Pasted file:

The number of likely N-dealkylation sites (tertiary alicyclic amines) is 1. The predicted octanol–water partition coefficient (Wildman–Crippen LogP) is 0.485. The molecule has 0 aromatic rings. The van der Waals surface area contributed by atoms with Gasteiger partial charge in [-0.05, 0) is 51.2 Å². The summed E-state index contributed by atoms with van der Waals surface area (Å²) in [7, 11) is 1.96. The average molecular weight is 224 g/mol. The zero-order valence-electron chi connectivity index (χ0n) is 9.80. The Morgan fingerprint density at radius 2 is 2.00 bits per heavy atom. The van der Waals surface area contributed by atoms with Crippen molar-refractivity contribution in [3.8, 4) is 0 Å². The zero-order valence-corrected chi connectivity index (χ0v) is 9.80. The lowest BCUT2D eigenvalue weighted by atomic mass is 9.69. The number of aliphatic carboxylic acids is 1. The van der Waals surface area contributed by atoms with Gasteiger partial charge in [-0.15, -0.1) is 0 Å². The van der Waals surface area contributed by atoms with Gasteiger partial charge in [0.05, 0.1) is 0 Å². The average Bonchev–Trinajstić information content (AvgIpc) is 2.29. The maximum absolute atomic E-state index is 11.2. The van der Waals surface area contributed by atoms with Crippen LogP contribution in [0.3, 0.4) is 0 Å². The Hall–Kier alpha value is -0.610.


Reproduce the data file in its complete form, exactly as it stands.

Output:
The number of likely N-dealkylation sites (tertiary alicyclic amines) is 1. The predicted octanol–water partition coefficient (Wildman–Crippen LogP) is 0.485. The molecule has 0 aromatic rings. The van der Waals surface area contributed by atoms with Gasteiger partial charge in [-0.05, 0) is 51.2 Å². The summed E-state index contributed by atoms with van der Waals surface area (Å²) in [7, 11) is 1.96. The average molecular weight is 224 g/mol. The zero-order valence-electron chi connectivity index (χ0n) is 9.80. The Morgan fingerprint density at radius 2 is 2.00 bits per heavy atom. The van der Waals surface area contributed by atoms with Crippen molar-refractivity contribution in [3.8, 4) is 0 Å². The zero-order valence-corrected chi connectivity index (χ0v) is 9.80. The lowest BCUT2D eigenvalue weighted by atomic mass is 9.69. The number of aliphatic carboxylic acids is 1. The van der Waals surface area contributed by atoms with Gasteiger partial charge in [-0.15, -0.1) is 0 Å². The van der Waals surface area contributed by atoms with Gasteiger partial charge in [0.05, 0.1) is 0 Å². The average Bonchev–Trinajstić information content (AvgIpc) is 2.29. The maximum absolute atomic E-state index is 11.2. The van der Waals surface area contributed by atoms with Crippen LogP contribution in [0.3, 0.4) is 0 Å². The Hall–Kier alpha value is -0.610.